It is difficult to establish the extent to which each of these protests was influenced by the Black Lives Matter, which emerged seven years ago as a minority protest movement against police brutality towards the black population. But it is equally difficult to deny that he provided a motto, a guide, a communication channel and a framework for attracting new activists. “There is no membership card, it looks more like a slogan,” explains Pamela Oliver, professor-emeritus at the University of Wisconsin, who specializes in collective action and social movements. “There is a wide range of people who protest and an organization that tries to control your brand. At least since the civil rights movement of the 1960s, we have talked about complex and decentralized social protests, and now there are even multiple local organizations in the same city.”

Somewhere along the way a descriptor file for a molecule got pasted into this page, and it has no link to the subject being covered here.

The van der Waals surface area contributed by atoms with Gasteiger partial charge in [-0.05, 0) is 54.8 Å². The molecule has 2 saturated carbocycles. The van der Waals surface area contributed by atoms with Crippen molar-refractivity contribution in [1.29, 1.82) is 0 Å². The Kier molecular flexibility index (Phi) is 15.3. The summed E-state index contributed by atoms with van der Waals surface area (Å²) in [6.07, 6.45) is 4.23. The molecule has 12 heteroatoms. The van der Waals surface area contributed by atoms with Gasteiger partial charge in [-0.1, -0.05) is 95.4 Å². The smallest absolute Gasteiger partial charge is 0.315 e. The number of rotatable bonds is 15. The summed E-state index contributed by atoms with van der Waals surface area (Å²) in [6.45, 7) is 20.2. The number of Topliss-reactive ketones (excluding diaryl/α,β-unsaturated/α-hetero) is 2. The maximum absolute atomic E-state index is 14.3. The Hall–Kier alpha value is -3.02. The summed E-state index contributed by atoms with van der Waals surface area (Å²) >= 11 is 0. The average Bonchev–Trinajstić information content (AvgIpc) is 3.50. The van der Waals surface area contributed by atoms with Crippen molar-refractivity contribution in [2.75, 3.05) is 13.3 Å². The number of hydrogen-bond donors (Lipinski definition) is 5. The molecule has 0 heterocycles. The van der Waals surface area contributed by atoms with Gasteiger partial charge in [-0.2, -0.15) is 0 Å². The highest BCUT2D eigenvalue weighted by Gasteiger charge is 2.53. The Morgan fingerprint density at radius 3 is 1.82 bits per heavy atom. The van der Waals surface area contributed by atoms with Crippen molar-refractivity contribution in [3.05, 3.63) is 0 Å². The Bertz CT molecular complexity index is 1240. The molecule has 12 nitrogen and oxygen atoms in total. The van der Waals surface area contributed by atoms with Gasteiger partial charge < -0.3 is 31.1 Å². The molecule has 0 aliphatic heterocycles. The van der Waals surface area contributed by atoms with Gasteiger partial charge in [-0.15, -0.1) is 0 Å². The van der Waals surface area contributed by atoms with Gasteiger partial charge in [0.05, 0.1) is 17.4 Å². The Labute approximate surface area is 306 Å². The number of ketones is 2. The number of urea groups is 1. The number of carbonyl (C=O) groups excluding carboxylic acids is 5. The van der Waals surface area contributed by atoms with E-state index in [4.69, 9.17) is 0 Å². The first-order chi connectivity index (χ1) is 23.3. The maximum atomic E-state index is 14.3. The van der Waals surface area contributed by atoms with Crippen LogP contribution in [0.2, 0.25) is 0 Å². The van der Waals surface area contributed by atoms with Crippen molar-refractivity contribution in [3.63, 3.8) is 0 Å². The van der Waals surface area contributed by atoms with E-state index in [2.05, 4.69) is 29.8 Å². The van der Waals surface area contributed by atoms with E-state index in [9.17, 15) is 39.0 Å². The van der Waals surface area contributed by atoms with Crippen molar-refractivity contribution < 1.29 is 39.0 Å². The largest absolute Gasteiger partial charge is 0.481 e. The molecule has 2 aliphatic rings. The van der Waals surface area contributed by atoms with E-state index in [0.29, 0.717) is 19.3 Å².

Outcome of the movement

Without a hierarchy, without a manifesto and without a clear structure, the BLM has become a powerful instrument for change and a fundamental voice on racial issues in the United States. After Floyd’s death, there was an unprecedented wave of donations to collectives fighting for racial justice, which redesigned the map of activism in a matter of weeks. ActBlue, the leading platform for online donations for progressive causes, recorded its most active period in June, above the highest peaks of recent presidential primaries.

The Black Lives Matter Global Network foundation created a $ 6.5 million (34.5 million reais) fund at the disposal of local affiliated organizations to fund its grassroots work.